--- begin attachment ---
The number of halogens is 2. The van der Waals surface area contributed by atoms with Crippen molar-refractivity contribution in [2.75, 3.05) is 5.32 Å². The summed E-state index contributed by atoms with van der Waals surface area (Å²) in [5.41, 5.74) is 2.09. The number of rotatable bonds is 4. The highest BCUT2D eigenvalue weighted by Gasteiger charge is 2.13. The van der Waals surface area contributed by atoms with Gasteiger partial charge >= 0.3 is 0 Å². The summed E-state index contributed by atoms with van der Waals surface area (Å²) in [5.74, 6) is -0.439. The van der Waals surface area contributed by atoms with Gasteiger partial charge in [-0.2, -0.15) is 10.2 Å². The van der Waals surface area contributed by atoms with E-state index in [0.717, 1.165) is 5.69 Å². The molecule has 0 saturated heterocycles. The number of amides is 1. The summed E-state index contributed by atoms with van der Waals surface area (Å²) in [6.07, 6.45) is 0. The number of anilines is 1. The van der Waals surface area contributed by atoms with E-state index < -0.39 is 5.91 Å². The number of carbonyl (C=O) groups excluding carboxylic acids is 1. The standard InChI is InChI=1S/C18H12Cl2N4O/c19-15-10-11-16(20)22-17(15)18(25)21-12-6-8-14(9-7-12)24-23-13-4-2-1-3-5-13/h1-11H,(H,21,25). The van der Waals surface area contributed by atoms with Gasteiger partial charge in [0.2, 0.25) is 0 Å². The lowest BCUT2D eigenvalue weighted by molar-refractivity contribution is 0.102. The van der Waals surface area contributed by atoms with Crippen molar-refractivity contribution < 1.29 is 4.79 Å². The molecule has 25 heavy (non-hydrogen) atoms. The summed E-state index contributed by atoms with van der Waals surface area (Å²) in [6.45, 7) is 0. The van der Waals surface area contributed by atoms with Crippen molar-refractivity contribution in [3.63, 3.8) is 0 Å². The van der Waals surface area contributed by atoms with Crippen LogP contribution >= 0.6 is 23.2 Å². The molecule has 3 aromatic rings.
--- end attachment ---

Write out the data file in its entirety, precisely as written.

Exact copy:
The number of halogens is 2. The van der Waals surface area contributed by atoms with Crippen molar-refractivity contribution in [2.75, 3.05) is 5.32 Å². The summed E-state index contributed by atoms with van der Waals surface area (Å²) in [5.41, 5.74) is 2.09. The number of rotatable bonds is 4. The highest BCUT2D eigenvalue weighted by Gasteiger charge is 2.13. The van der Waals surface area contributed by atoms with Gasteiger partial charge >= 0.3 is 0 Å². The summed E-state index contributed by atoms with van der Waals surface area (Å²) in [5.74, 6) is -0.439. The van der Waals surface area contributed by atoms with Gasteiger partial charge in [-0.2, -0.15) is 10.2 Å². The van der Waals surface area contributed by atoms with E-state index in [0.717, 1.165) is 5.69 Å². The molecule has 0 saturated heterocycles. The number of amides is 1. The summed E-state index contributed by atoms with van der Waals surface area (Å²) in [6.07, 6.45) is 0. The number of anilines is 1. The van der Waals surface area contributed by atoms with E-state index < -0.39 is 5.91 Å². The number of carbonyl (C=O) groups excluding carboxylic acids is 1. The standard InChI is InChI=1S/C18H12Cl2N4O/c19-15-10-11-16(20)22-17(15)18(25)21-12-6-8-14(9-7-12)24-23-13-4-2-1-3-5-13/h1-11H,(H,21,25). The van der Waals surface area contributed by atoms with Gasteiger partial charge in [0.2, 0.25) is 0 Å². The lowest BCUT2D eigenvalue weighted by molar-refractivity contribution is 0.102. The van der Waals surface area contributed by atoms with Crippen molar-refractivity contribution < 1.29 is 4.79 Å². The molecule has 25 heavy (non-hydrogen) atoms. The summed E-state index contributed by atoms with van der Waals surface area (Å²) in [6.45, 7) is 0. The van der Waals surface area contributed by atoms with Crippen molar-refractivity contribution in [3.63, 3.8) is 0 Å². The van der Waals surface area contributed by atoms with Crippen LogP contribution >= 0.6 is 23.2 Å². The molecule has 3 aromatic rings.